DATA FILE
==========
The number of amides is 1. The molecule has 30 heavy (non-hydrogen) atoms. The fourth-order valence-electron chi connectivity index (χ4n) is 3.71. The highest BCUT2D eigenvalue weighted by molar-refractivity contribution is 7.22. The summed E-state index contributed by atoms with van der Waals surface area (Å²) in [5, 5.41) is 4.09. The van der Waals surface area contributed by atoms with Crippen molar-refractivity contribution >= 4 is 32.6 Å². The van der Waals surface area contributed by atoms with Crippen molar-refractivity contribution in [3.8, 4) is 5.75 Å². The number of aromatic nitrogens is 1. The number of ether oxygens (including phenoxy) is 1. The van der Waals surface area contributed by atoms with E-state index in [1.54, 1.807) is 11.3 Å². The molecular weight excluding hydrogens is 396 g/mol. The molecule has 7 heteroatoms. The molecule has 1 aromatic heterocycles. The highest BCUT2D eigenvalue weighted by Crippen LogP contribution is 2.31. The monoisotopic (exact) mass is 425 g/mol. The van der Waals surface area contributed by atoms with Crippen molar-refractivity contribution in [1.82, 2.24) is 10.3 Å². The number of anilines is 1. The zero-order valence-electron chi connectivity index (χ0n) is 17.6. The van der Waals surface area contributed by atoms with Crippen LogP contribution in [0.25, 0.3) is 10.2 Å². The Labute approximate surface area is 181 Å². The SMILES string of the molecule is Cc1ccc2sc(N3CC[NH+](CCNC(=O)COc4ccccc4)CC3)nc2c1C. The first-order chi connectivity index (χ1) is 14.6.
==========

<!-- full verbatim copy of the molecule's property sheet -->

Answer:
The number of amides is 1. The molecule has 30 heavy (non-hydrogen) atoms. The fourth-order valence-electron chi connectivity index (χ4n) is 3.71. The highest BCUT2D eigenvalue weighted by molar-refractivity contribution is 7.22. The summed E-state index contributed by atoms with van der Waals surface area (Å²) in [5, 5.41) is 4.09. The van der Waals surface area contributed by atoms with Crippen molar-refractivity contribution >= 4 is 32.6 Å². The van der Waals surface area contributed by atoms with Crippen molar-refractivity contribution in [3.8, 4) is 5.75 Å². The number of aromatic nitrogens is 1. The number of ether oxygens (including phenoxy) is 1. The van der Waals surface area contributed by atoms with E-state index in [1.54, 1.807) is 11.3 Å². The molecular weight excluding hydrogens is 396 g/mol. The molecule has 7 heteroatoms. The molecule has 1 aromatic heterocycles. The highest BCUT2D eigenvalue weighted by Crippen LogP contribution is 2.31. The monoisotopic (exact) mass is 425 g/mol. The van der Waals surface area contributed by atoms with Crippen molar-refractivity contribution in [1.82, 2.24) is 10.3 Å². The number of anilines is 1. The zero-order valence-electron chi connectivity index (χ0n) is 17.6. The van der Waals surface area contributed by atoms with Crippen LogP contribution in [0.25, 0.3) is 10.2 Å². The Labute approximate surface area is 181 Å². The SMILES string of the molecule is Cc1ccc2sc(N3CC[NH+](CCNC(=O)COc4ccccc4)CC3)nc2c1C. The first-order chi connectivity index (χ1) is 14.6.